engineers at play

duck (
Sat, 14 Jun 1997 11:26:26 -0400 (EDT)


All I wanted was a frankfurter...

Each year, George Goble and a bunch of other engineers hold a picnic in West
Lafayette, Indiana, at which they cook hamburgers on a big grill. Being
engineers, they began looking for practical ways to speed up the
charcoal-lighting process.

"We started by blowing the charcoal with a hair dryer, " Goble told me
a telephone interview "Then we figured out that it would light faster if
we used a vacuum cleaner."

If you know anything about (1) engineers and (2) guys in general, you
what happened: The purpose of the charcoal-lighting shifted from cooking
hamburgers to seeing how fast they could light the charcoal.

>From the vacuum cleaner, they escalated to using a propane torch, then
acetylene torch. Then Goble started using compressed pure oxygen, which
caused the charcoal to burn much faster.

By this point, Goble was getting pretty good times. But in the world of
competitive charcoal-lighting, "pretty good" does not cut the mustard.
Thus, Goble hit upon the idea of using - get ready - liquid oxygen. This
is the form of oxygen used in rocket engines; it's 295 degrees below
and 600 times as dense as regular oxygen. In terms of releasing energy,
pouring liquid oxygen on charcoal is the equivalent of throwing a live
squirrel into a room containing 50 million Labrador retrievers. On
World Wide Web page (the address is, you can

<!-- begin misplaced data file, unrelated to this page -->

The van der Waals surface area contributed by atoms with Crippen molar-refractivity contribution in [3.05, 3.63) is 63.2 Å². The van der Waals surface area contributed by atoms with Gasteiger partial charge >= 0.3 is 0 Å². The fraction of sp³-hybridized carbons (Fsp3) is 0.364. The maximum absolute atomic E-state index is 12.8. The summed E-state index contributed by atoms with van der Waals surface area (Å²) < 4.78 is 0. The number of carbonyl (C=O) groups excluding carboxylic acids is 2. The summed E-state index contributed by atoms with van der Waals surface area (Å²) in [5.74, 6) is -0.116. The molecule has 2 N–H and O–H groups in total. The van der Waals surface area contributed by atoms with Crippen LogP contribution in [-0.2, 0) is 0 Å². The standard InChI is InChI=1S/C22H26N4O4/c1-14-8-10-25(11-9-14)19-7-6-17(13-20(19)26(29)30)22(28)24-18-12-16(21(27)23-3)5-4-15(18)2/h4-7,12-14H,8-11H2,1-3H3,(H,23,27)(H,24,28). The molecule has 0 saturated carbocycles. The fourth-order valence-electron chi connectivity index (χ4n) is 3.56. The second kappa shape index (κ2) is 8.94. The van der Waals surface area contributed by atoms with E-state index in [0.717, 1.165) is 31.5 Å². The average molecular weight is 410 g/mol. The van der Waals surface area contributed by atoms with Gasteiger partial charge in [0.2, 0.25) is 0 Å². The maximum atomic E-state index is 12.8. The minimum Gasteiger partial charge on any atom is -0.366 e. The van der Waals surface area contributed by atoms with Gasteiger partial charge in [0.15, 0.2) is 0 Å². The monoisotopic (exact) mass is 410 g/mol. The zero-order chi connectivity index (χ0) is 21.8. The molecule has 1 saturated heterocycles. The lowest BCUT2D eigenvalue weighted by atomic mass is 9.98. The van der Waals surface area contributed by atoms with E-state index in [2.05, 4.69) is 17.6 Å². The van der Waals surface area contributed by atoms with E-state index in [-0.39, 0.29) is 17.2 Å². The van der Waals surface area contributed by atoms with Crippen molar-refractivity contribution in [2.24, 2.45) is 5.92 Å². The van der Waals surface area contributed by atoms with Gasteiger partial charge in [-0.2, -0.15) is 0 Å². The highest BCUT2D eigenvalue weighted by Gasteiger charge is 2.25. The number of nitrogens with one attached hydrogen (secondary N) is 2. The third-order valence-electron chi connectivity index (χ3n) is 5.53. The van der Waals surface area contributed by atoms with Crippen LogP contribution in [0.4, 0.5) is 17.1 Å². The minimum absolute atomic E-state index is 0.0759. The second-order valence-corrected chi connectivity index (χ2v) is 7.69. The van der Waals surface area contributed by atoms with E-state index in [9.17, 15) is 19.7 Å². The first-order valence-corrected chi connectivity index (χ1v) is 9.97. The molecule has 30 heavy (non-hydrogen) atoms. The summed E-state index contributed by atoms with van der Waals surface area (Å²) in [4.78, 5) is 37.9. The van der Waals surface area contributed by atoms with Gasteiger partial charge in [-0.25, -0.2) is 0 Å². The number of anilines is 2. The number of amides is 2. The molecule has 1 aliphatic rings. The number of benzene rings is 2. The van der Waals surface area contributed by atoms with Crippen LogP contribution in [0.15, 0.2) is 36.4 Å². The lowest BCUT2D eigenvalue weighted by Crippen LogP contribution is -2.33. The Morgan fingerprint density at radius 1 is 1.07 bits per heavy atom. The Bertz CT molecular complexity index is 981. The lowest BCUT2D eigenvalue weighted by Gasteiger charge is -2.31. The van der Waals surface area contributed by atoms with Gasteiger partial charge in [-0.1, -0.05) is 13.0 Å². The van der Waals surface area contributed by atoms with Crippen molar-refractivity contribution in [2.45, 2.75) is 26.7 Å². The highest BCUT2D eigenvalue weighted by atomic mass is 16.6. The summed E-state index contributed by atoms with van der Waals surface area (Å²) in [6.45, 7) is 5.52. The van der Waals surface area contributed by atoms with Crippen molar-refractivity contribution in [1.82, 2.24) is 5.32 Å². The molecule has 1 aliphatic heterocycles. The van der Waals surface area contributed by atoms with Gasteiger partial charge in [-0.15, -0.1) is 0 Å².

see actual photographs and a video of Goble using a bucket attached to a
10 foot long wooden handle to dump 3 gallons of liquid oxygen (not sold
stores) onto a grill containing 60 pounds of charcoal and a lit
for ignition.

What follows is the most impressive charcoal-lighting I have ever seen,
featuring a large fireball that, according to Goble, reached 10,000
degrees Fahrenheit. The charcoal was ready for cooking in - this has to
a world record - 3 seconds.

There's also a photo of what happened when Goble used the same technique
on a flimsy $2.88 discount store grill. All that's left is a circle of
charcoal with a few shreds of metal in it. "Basically, the grill
vaporized," said Goble. "We were thinking of returning it to the store
for a refund."

Looking at Goble's video and photos, I became, as an American, all
up with gratitude at the fact that I do not live anywhere near the
engineers' picnic site. But also, I was proud of my country for
guys who can be ready to barbecue in less time than it takes for guys in
less-advanced nations, such as France, to spit.

Will the 3-second barrier ever be broken? Will engineers come up with a
new, more powerful charcoal-lighting technology? It's something for all
us to ponder this summer as we sit outside, chewing our hamburgers,
now and then glancing in the direction of West Layfayette, Indiana,
looking for a mushroom cloud.

****** "His narrative style was like parallel parking on a busy street:
he proceeded in fits and starts, backed up, edged forward, backed up, while
other ideas zoomed past close at hand."

- Melissa Fay Greene